Employees in Chicago with claims for long-term disability benefits most often have been approved for short-term disability benefits first. These two plans nearly always integrate such that the duration of short-term disability benefits equals the amount of time you must be disabled before receiving long-term disability benefits, known as the elimination period. Most long-term disability policies state you must be “continuously disabled” through the elimination period to be eligible for long-term disability benefits. One would think that by receiving the full duration of short-term disability benefits, you have satisfied that standard, but not necessarily so. A recent case demonstrated how not being continuously disabled through the elimination period can jeopardize long-term disability benefits.
In Tranbarger v. Lincoln Life & Annuity Co. of New York, No. 22-3369, 2003 WL 3527418 (6th Cir. May 18, 2023), Tranbarger had an operation to remove her gallbladder. Afterwards, she began suffering from chronic pain and fatigue. She attempted to continue working, but her condition worsened to the point she could no longer work. Her condition waxed and waned such that she could not consistently work, and received short-term disability benefits. When her claim transitioned to long-term disability, Lincoln Life denied her long-term disability claim contending Tranbarger was not continuously disabled through the elimination period. After unsuccessfully appealing, Tranbarger sued under ERISA § 502(a).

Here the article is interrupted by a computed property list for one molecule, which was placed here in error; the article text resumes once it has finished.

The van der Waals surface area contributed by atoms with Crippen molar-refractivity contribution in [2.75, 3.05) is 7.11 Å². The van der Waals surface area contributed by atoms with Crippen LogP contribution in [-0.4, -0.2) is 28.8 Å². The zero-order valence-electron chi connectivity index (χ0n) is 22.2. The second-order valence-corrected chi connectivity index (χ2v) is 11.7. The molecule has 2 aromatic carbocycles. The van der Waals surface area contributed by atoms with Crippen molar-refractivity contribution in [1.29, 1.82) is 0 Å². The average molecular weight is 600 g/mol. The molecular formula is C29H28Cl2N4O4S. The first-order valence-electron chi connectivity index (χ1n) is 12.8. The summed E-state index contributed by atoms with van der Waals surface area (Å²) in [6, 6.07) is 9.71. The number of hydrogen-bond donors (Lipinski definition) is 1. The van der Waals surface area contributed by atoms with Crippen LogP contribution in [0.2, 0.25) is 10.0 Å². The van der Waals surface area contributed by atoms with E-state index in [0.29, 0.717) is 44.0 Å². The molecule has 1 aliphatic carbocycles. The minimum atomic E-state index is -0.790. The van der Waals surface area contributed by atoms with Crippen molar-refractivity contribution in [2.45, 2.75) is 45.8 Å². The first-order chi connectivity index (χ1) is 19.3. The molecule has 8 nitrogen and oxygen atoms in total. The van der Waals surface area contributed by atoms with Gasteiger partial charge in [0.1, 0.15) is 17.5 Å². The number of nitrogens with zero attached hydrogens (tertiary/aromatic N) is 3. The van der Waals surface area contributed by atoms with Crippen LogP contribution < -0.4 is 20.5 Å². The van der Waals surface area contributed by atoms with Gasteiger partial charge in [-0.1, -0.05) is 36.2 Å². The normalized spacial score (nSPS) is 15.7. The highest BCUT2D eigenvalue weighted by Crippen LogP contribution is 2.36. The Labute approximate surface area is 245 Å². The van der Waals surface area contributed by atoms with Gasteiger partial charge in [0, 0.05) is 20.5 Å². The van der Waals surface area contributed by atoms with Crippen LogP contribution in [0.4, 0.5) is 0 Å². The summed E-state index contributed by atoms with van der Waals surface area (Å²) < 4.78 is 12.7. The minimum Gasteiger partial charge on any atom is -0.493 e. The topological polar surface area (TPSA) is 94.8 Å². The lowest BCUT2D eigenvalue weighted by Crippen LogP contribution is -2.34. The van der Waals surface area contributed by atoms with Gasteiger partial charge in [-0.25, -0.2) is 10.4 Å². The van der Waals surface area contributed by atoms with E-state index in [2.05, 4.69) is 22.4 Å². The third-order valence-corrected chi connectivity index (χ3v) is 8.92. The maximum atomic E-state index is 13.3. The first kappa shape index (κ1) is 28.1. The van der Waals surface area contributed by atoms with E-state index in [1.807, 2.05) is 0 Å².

On de novo review, Tranbarger lost in the district court. The United States Court of Appeals for the Sixth Circuit affirmed the district court ruling against Tranbarger. The court held Tranbarger was not continuously disabled through the elimination period. The court reasoned “[t]he bar set by the plan’s requirement of ‘continuous’ disability, it bears mentioning, is a high one. Even one day of partial work ability during the Elimination Period is enough to defeat Transbarger’s claim.” The court explained the medical records demonstrated that Transbarger’s pain and fatigue levels fluctuated on any given day, as did her work capabilities. This demonstrated Tranbarger could perform some work functions on some days during the elimination period, thus defeating her claim for long-term disability benefits.
If you have a claim for long-term disability benefits, contact a knowledgeable ERISA long-term disability attorney today.